Engineering Career Fair hosted in K-State engineering complex for first time


Students in the Kansas State College of Engineering dressed their best in hopes of finding careers and internships in their field at the Engineering Career Fair on Feb. 7 and 8.

Anne DeLuca, assistant director of the Career Center and chair for the Engineering Career Fair, said she has been planning the career fair for a little over a year, and in total over 100 employers came to talk to K-State engineering students.

“Getting to see the students dressed up and meeting those employers is so exciting,” DeLuca said. “I love career fair day because it’s exciting and challenging and it’s really fun to work with the Career Center team, and it’s been fun working with the College of Engineering.”

This was the first time the Engineering Career Fair was hosted in the Engineering Complex, and DeLuca said she hoped more students would attend since it was in their building rather than in the Student Union, as had been done for previous career fairs.

Luke Stallbaumer, senior in mechanical engineering, was one of the students talking to potential employers at the career fair.

“I didn’t really prepare a whole lot, but in between each interview I had, I tried to research the next company that way I didn’t go into it completely nervous,” Stallbaumer said. “For the first couple ones I was kind of nervous, but after that it became kind of routine, and I’m feeling good.”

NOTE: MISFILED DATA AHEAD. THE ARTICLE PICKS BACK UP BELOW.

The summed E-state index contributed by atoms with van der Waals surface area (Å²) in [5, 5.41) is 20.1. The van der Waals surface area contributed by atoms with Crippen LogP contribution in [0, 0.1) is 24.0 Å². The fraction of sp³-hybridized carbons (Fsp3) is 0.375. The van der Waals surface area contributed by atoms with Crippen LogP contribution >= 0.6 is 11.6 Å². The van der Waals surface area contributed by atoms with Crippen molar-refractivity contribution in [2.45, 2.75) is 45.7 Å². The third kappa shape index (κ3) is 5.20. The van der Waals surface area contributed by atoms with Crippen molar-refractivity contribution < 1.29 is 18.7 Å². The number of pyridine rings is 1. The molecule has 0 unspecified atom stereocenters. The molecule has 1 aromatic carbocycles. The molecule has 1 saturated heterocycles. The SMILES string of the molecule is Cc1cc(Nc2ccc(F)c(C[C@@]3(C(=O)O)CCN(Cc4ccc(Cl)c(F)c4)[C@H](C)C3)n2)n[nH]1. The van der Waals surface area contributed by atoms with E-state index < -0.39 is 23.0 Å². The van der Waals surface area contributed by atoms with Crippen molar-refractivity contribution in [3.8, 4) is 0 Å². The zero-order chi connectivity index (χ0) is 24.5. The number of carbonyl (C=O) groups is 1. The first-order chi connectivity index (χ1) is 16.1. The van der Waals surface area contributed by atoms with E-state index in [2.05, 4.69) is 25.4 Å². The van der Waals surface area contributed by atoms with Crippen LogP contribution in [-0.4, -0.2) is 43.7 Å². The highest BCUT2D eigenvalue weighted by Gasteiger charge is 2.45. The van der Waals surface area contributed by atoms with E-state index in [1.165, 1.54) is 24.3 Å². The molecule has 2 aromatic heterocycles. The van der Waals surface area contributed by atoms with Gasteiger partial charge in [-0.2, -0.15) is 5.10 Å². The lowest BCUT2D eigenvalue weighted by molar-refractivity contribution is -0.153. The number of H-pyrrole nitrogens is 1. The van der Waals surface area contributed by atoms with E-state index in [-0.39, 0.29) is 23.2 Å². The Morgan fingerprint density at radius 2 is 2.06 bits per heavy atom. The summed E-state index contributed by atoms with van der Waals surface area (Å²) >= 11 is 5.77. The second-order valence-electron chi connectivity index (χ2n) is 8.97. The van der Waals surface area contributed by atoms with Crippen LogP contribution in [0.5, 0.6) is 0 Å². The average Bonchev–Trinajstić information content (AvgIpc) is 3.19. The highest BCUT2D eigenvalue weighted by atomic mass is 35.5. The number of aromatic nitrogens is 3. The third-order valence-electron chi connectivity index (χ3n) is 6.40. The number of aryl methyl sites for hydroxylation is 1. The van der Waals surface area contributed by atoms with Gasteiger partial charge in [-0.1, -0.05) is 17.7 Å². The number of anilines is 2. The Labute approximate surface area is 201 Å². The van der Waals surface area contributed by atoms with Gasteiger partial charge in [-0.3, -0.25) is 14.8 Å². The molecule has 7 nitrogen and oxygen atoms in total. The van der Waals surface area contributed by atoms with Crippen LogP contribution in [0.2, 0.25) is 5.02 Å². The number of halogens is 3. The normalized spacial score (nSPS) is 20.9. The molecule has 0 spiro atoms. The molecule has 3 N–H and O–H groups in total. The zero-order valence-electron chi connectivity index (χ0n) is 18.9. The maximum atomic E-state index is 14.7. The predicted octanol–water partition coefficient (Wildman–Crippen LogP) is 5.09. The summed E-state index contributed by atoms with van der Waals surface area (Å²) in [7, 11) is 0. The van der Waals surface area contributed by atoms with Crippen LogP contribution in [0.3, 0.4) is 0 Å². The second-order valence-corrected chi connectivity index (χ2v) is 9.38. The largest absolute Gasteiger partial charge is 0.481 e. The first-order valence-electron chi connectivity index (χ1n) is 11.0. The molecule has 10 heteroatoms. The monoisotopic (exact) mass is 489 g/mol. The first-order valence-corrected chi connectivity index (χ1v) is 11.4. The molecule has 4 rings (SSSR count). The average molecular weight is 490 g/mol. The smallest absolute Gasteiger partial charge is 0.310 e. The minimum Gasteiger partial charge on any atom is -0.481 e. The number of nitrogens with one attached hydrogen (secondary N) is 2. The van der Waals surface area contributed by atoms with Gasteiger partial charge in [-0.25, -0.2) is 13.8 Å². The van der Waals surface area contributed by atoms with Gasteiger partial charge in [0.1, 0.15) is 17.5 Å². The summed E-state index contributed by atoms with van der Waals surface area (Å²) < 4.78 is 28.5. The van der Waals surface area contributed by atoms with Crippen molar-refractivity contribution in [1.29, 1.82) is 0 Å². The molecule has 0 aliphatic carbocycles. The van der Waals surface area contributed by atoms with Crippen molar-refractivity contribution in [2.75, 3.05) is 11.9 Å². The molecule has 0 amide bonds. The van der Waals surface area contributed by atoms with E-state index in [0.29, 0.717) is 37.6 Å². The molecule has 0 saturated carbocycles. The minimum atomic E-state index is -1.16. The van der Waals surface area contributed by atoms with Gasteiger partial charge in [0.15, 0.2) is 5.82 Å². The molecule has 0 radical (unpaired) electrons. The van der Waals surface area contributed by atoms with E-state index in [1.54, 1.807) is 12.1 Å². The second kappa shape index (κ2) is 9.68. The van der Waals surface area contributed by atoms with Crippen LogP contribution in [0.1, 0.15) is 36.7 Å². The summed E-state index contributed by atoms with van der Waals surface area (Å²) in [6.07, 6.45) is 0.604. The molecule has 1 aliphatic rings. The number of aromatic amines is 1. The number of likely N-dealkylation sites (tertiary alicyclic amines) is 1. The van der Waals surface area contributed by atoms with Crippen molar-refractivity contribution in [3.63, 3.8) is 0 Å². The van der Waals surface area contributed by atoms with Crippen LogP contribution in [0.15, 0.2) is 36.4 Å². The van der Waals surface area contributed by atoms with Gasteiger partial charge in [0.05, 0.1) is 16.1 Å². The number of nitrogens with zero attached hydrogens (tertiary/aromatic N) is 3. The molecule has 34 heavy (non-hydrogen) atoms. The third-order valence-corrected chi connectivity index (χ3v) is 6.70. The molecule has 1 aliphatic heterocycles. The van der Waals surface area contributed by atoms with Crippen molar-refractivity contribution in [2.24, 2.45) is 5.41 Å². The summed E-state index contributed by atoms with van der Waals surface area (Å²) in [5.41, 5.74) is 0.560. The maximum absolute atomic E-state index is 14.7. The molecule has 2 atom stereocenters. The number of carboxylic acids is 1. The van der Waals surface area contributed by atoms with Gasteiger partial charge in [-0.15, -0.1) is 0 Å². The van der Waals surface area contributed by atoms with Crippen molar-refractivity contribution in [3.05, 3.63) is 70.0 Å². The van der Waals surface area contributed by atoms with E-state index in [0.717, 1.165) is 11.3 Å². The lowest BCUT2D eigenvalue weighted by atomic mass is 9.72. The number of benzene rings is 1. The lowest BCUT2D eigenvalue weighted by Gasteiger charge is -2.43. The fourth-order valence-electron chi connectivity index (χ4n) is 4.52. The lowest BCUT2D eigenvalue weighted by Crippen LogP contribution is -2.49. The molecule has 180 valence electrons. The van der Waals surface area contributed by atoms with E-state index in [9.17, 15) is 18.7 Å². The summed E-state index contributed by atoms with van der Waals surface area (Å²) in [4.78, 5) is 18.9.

Some of the employers that students like Stallbaumer had the opportunity to talk to were K-State alumni. These employers could be recognized by the purple powercat on their name tags.

Two of these employers were Meaghan Moore and Brian Moore, both graduates of K-State’s industrial engineering program.

The Moores now work for J.B. Hunt Transport Services Inc. as engineering managers.

The couple said they were excited to come back to K-State and get to see their department and reconnect with professors and other familiar faces. They were also excited to check out the new engineering building.

“It’s fun to see folks who you were once in their spot,” Meaghan said. “You know you were once nervous and walking around and talking to people you don’t know. Now we’re on the other side.”

Not much has changed on the other side, though, Brian said.

“Now we’re here nervous and standing in one spot,” Brian said. “It does make me miss college.”

Hi, I'm Kaitlyn Alanis, former news editor for the Collegian and a May 2017 graduate in agricultural communications and journalism. I have never tried a hamburger and I hate the taste of coffee, but I love writing stories and sharing what I learn with our readers. By writing for the Collegian, I can now not only sing along when the K-State Band plays "The Band is Hot," but I also know that most agriculture students did not grow up on a farm, how to use an AED to save someone's life and why there is a bust of MLK Jr. outside of Ahearn Field House. Thanks for reading!